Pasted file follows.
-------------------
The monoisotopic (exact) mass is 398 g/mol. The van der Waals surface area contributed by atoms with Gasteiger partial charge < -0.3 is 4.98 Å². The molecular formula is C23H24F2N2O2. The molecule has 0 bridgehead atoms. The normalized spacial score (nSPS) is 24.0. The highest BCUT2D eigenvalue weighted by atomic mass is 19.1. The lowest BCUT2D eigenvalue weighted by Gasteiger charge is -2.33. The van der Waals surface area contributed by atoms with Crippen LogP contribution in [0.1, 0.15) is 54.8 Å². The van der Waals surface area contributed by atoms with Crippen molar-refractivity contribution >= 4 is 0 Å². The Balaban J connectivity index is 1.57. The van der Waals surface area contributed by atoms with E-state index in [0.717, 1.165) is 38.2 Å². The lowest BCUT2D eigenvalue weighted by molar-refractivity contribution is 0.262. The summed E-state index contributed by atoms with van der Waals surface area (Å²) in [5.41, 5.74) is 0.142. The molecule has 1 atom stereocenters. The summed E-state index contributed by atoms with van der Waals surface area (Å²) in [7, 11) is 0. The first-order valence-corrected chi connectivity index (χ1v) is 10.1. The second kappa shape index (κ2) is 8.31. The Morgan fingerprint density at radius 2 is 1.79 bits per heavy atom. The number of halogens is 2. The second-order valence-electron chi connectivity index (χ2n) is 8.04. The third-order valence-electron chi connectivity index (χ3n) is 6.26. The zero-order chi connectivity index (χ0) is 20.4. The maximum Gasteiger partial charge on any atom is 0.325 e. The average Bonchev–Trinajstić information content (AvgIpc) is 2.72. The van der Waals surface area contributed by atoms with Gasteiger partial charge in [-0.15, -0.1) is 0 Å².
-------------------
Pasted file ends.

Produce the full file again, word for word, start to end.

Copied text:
The monoisotopic (exact) mass is 398 g/mol. The van der Waals surface area contributed by atoms with Gasteiger partial charge < -0.3 is 4.98 Å². The molecular formula is C23H24F2N2O2. The molecule has 0 bridgehead atoms. The normalized spacial score (nSPS) is 24.0. The highest BCUT2D eigenvalue weighted by atomic mass is 19.1. The lowest BCUT2D eigenvalue weighted by Gasteiger charge is -2.33. The van der Waals surface area contributed by atoms with Crippen LogP contribution in [0.1, 0.15) is 54.8 Å². The van der Waals surface area contributed by atoms with Crippen molar-refractivity contribution >= 4 is 0 Å². The Balaban J connectivity index is 1.57. The van der Waals surface area contributed by atoms with E-state index in [0.717, 1.165) is 38.2 Å². The lowest BCUT2D eigenvalue weighted by molar-refractivity contribution is 0.262. The summed E-state index contributed by atoms with van der Waals surface area (Å²) in [5.41, 5.74) is 0.142. The molecule has 1 atom stereocenters. The summed E-state index contributed by atoms with van der Waals surface area (Å²) in [7, 11) is 0. The first-order valence-corrected chi connectivity index (χ1v) is 10.1. The second kappa shape index (κ2) is 8.31. The Morgan fingerprint density at radius 2 is 1.79 bits per heavy atom. The number of halogens is 2. The second-order valence-electron chi connectivity index (χ2n) is 8.04. The third-order valence-electron chi connectivity index (χ3n) is 6.26. The zero-order chi connectivity index (χ0) is 20.4. The maximum Gasteiger partial charge on any atom is 0.325 e. The average Bonchev–Trinajstić information content (AvgIpc) is 2.72. The van der Waals surface area contributed by atoms with Gasteiger partial charge in [-0.15, -0.1) is 0 Å².